Waitangi Tribunal releases its report on Tongariro National Park claims
The Waitangi Tribunal has today (12 November 2013) released its final report on 41 Treaty claims of ngā iwi and hapū of te kāhui maunga, the chiefly cluster of mountains, which include Tongariro, Ngāuruhoe, Ruapehu, Pīhanga, Hauhungatahi, and Kakaramea. All iwi and hapū who had their claims heard have close whakapapa links to these mountains and to each other.
The Tribunal inquiry panel comprised Chief Judge Wilson Isaac (presiding officer), the Honourable Sir Doug Kidd, Dr Monty Soutar, and Sir Hirini Mead.
The Tribunal’s report addresses two central issues it considered to be of national importance: the creation and management of the Tongariro National Park and the establishment and operation of the Tongariro power development scheme.
In 1887, Tūwharetoa paramount chief Horonuku Te Heuheu agreed to tuku (transfer) the mountains – te kāhui maunga – into joint trusteeship with the Crown. The same year, the Crown established New Zealand’s first national park.
Historically, Te Heuheu’s gesture has been referred to as a ‘noble gift’. This description the Tribunal found to be inaccurate: the tuku was not, as the Native Minister believed, an English-style gift of the mountains to the Crown but, rather, an offer of partnership with the Queen as joint trustee and custodian of the mountains. Te Heuheu expected this partnership to ensure that Ngāti Tūwharetoa would never lose their association with the mountains, which would be protected for the benefit of Māori and Pākehā forever.
The Tribunal found that the partnership delivered little for Māori. The Crown did not provide compensation for lands compulsorily acquired for Tongariro National Park. Nor did it consult with Whanganui iwi over the establishment and subsequent governance of the park, despite its awareness of their interests in the southern area of the park. Subsequently, in managing the park the Crown made no clear provision in its policy and legislation for ngā iwi o te kāhui maunga to exercise rangatiratanga over their taonga. The Tribunal concluded that the Crown had failed to honour either the Treaty partnership or the partnership offered by Te Heuheu.
The Tribunal recommended that the Crown honour its obligations and restore the partnership intended by the 1887 tuku of the mountains. It recommended that Tongariro National Park should be made inalienable and held jointly by the Crown and ngā iwi o te kāhui maunga under a new Treaty of Waitangi title and that the park be transferred from Department of Conservation control to co-management by a statutory authority comprising Crown and iwi representatives.
The other main issue in the inquiry was the Tongariro power development scheme. For ngā iwi o te kāhui maunga, the Tribunal found, their waterways are taonga, ownership and control of which are held in accordance with tikanga Māori and have never been relinquished. They retain residual proprietary rights in the waterways of the inquiry district, and the right to develop them.
The Tribunal found that, when the Crown set up the scheme, it met with Ngāti Tūwharetoa but did not consult the Lake Rotoaira trustees or Whanganui iwi. The Crown’s 1972 agreement with the trustees, which denied the lake’s owners any commercial benefit, was itself a significant Treaty breach. In operation, the scheme’s impact on lakes and rivers has resulted in a loss of water quality, habitat, and food and fish resources, particularly at Lake Rotoaira.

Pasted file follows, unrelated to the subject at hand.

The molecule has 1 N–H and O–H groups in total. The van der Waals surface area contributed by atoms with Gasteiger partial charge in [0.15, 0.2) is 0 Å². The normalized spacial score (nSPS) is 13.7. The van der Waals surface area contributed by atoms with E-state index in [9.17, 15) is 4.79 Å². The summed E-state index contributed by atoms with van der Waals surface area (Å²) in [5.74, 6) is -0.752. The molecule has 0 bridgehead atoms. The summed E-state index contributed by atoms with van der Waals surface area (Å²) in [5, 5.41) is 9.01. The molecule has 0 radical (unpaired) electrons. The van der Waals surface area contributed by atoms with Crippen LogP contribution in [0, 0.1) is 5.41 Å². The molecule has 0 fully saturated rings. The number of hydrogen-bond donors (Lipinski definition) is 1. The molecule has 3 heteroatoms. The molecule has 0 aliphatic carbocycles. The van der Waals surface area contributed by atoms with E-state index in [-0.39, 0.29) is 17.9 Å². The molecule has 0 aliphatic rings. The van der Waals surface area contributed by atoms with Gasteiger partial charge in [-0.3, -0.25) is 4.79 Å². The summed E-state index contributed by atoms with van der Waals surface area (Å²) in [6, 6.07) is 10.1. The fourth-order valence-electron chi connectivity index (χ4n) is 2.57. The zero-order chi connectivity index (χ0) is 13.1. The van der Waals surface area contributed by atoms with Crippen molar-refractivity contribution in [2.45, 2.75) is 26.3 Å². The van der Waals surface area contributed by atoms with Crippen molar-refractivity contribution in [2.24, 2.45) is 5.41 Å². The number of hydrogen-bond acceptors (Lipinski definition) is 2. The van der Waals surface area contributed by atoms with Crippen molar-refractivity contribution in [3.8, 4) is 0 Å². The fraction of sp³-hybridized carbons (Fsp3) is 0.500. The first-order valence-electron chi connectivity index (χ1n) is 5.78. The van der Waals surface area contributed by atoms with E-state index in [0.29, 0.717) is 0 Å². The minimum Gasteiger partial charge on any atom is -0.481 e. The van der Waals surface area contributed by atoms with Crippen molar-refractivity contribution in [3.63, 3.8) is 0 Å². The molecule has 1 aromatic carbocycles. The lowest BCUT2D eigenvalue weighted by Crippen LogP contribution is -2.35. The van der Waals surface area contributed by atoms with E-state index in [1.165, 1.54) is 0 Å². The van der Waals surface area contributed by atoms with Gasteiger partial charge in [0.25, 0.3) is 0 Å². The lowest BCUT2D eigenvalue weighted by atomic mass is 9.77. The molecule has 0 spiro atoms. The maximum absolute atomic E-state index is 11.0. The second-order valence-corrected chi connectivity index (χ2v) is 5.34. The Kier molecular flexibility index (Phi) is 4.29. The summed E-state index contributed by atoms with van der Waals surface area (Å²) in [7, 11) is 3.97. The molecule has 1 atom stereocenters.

The Tribunal found that the Crown did not compensate the owners for the detrimental impacts of the scheme or for the use of Lake Rotoaira for hydropower storage. It recommended significant compensation to remedy these breaches and that the residual property rights of ngā iwi o te kāhui maunga in their waterways be given due recognition.
The Tribunal’s report gives its findings on many other claims arising from the history of the relationship between ngā iwi o te kāhui maunga and the Crown. Land issues feature prominently. On the operations of the Native Land Court in the nineteenth century, the Tribunal noted the Crown’s acknowledgement that the failure to make adequate provision for communal government mechanisms breached the Treaty and contributed to the erosion of tribal structures. The Crown’s Treaty breaches in relation to the court, the Tribunal found, resulted in prejudice to ngā iwi o te kāhui maunga.
Between 1880 and 1900, over half of all Māori land in the inquiry district was alienated, the large majority of it purchased by the Crown. The Tribunal endorsed the findings of previous Tribunal reports that the Crown’s practices undermined community ownership and collective decision-making and were in Treaty breach.
On public works takings of Māori land, the Tribunal found the Ōtūkou quarry to be a serious instance of Treaty breach. It recommended compensation and reiterated calls in a number of Tribunal reports for a reform of public works legislation.
The Tribunal found that Māori rights in geothermal resources has been significantly prejudiced by the Crown’s appropriation of their control and management. It recommended that the joint interest in sustainable management of the geothermal resource be reflected in the management regime and that a national policy statement on the geothermal resource be produced.
The Tribunal’s general conclusion was that the Crown had committed numerous serious Treaty breaches. These had considerable economic, social, cultural, environmental, and spiritual repercussions for ngā iwi o te kāhui maunga, for which it recommended substantial and culturally appropriate compensation.
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